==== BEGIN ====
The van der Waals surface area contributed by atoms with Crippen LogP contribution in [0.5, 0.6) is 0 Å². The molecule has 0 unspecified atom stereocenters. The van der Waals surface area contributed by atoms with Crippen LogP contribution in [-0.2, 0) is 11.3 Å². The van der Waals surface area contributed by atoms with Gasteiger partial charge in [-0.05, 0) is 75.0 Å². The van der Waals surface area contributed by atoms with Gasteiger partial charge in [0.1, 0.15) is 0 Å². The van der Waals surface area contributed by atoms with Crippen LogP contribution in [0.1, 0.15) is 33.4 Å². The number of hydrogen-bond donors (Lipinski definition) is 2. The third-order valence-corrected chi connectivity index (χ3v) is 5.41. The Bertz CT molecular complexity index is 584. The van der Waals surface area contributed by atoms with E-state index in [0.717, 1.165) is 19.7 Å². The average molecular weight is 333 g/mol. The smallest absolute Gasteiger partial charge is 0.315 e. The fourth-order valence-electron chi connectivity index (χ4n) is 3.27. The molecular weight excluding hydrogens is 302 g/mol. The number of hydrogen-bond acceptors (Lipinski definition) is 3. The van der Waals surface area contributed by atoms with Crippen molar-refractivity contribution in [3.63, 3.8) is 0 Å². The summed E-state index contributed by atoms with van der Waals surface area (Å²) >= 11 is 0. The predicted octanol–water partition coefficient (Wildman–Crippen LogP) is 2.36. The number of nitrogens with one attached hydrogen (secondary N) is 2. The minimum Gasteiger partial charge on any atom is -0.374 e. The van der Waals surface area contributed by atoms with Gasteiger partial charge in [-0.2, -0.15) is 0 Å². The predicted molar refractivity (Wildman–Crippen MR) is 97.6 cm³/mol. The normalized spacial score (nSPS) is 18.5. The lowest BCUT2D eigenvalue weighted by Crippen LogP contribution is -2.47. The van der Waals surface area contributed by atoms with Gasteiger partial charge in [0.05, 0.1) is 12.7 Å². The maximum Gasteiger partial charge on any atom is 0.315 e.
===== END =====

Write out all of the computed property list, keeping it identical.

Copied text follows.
The van der Waals surface area contributed by atoms with Crippen LogP contribution in [0.5, 0.6) is 0 Å². The molecule has 0 unspecified atom stereocenters. The van der Waals surface area contributed by atoms with Crippen LogP contribution in [-0.2, 0) is 11.3 Å². The van der Waals surface area contributed by atoms with Gasteiger partial charge in [-0.05, 0) is 75.0 Å². The van der Waals surface area contributed by atoms with Gasteiger partial charge in [0.1, 0.15) is 0 Å². The van der Waals surface area contributed by atoms with Crippen LogP contribution in [0.1, 0.15) is 33.4 Å². The number of hydrogen-bond donors (Lipinski definition) is 2. The third-order valence-corrected chi connectivity index (χ3v) is 5.41. The Bertz CT molecular complexity index is 584. The van der Waals surface area contributed by atoms with E-state index in [0.717, 1.165) is 19.7 Å². The average molecular weight is 333 g/mol. The smallest absolute Gasteiger partial charge is 0.315 e. The fourth-order valence-electron chi connectivity index (χ4n) is 3.27. The molecular weight excluding hydrogens is 302 g/mol. The number of hydrogen-bond acceptors (Lipinski definition) is 3. The van der Waals surface area contributed by atoms with Crippen molar-refractivity contribution in [3.63, 3.8) is 0 Å². The summed E-state index contributed by atoms with van der Waals surface area (Å²) >= 11 is 0. The predicted octanol–water partition coefficient (Wildman–Crippen LogP) is 2.36. The number of nitrogens with one attached hydrogen (secondary N) is 2. The minimum Gasteiger partial charge on any atom is -0.374 e. The van der Waals surface area contributed by atoms with Gasteiger partial charge in [-0.2, -0.15) is 0 Å². The predicted molar refractivity (Wildman–Crippen MR) is 97.6 cm³/mol. The normalized spacial score (nSPS) is 18.5. The lowest BCUT2D eigenvalue weighted by Crippen LogP contribution is -2.47. The van der Waals surface area contributed by atoms with Gasteiger partial charge in [0.05, 0.1) is 12.7 Å². The maximum Gasteiger partial charge on any atom is 0.315 e.